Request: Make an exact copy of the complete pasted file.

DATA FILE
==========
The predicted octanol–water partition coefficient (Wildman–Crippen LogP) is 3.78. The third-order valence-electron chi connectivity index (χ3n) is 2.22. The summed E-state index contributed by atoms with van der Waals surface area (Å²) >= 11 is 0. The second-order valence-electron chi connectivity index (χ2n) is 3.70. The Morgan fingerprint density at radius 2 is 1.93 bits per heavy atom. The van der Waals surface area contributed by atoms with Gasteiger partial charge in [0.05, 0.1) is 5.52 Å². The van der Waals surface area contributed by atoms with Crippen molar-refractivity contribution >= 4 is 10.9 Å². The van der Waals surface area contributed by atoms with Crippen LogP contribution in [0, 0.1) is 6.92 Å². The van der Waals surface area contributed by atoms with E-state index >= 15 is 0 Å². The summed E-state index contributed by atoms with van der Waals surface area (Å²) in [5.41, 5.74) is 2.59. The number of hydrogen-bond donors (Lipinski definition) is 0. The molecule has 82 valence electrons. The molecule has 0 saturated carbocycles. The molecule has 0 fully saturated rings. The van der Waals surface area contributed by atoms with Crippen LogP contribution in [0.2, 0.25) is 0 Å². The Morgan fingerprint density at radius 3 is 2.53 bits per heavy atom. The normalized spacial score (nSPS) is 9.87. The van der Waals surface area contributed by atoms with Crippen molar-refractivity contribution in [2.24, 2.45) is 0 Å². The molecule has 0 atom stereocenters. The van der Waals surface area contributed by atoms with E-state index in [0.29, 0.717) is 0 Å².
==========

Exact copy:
The predicted octanol–water partition coefficient (Wildman–Crippen LogP) is 3.78. The third-order valence-electron chi connectivity index (χ3n) is 2.22. The summed E-state index contributed by atoms with van der Waals surface area (Å²) >= 11 is 0. The second-order valence-electron chi connectivity index (χ2n) is 3.70. The Morgan fingerprint density at radius 2 is 1.93 bits per heavy atom. The van der Waals surface area contributed by atoms with Gasteiger partial charge in [0.05, 0.1) is 5.52 Å². The van der Waals surface area contributed by atoms with Crippen molar-refractivity contribution >= 4 is 10.9 Å². The van der Waals surface area contributed by atoms with Crippen LogP contribution in [0, 0.1) is 6.92 Å². The van der Waals surface area contributed by atoms with E-state index >= 15 is 0 Å². The summed E-state index contributed by atoms with van der Waals surface area (Å²) in [5.41, 5.74) is 2.59. The number of hydrogen-bond donors (Lipinski definition) is 0. The molecule has 82 valence electrons. The molecule has 0 saturated carbocycles. The molecule has 0 fully saturated rings. The van der Waals surface area contributed by atoms with Crippen LogP contribution in [0.2, 0.25) is 0 Å². The Morgan fingerprint density at radius 3 is 2.53 bits per heavy atom. The normalized spacial score (nSPS) is 9.87. The van der Waals surface area contributed by atoms with Crippen molar-refractivity contribution in [2.24, 2.45) is 0 Å². The molecule has 0 atom stereocenters. The van der Waals surface area contributed by atoms with E-state index in [0.29, 0.717) is 0 Å².